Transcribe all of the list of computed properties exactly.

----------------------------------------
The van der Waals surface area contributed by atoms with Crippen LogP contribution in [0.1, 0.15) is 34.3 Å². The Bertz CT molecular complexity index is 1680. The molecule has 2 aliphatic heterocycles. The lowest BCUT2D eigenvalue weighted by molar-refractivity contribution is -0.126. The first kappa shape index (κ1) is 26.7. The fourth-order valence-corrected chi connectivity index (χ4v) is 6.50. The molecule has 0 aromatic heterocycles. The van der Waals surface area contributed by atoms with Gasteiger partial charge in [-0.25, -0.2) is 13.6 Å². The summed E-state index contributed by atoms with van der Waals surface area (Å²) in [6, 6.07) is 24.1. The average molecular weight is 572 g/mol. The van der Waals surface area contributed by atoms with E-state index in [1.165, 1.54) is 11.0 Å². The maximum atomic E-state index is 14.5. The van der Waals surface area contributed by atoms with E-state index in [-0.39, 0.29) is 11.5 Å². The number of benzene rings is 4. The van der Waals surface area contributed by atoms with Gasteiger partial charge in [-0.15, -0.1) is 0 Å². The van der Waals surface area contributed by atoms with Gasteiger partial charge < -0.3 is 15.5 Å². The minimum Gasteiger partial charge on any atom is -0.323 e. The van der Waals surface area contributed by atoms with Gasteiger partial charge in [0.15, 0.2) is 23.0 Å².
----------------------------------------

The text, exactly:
The van der Waals surface area contributed by atoms with Crippen LogP contribution in [0.1, 0.15) is 34.3 Å². The Bertz CT molecular complexity index is 1680. The molecule has 2 aliphatic heterocycles. The lowest BCUT2D eigenvalue weighted by molar-refractivity contribution is -0.126. The first kappa shape index (κ1) is 26.7. The fourth-order valence-corrected chi connectivity index (χ4v) is 6.50. The molecule has 0 aromatic heterocycles. The van der Waals surface area contributed by atoms with Gasteiger partial charge in [-0.25, -0.2) is 13.6 Å². The summed E-state index contributed by atoms with van der Waals surface area (Å²) in [6, 6.07) is 24.1. The average molecular weight is 572 g/mol. The van der Waals surface area contributed by atoms with E-state index in [1.165, 1.54) is 11.0 Å². The maximum atomic E-state index is 14.5. The van der Waals surface area contributed by atoms with E-state index in [-0.39, 0.29) is 11.5 Å². The number of benzene rings is 4. The van der Waals surface area contributed by atoms with Gasteiger partial charge in [-0.15, -0.1) is 0 Å². The van der Waals surface area contributed by atoms with Gasteiger partial charge < -0.3 is 15.5 Å². The minimum Gasteiger partial charge on any atom is -0.323 e. The van der Waals surface area contributed by atoms with Gasteiger partial charge in [0.15, 0.2) is 23.0 Å².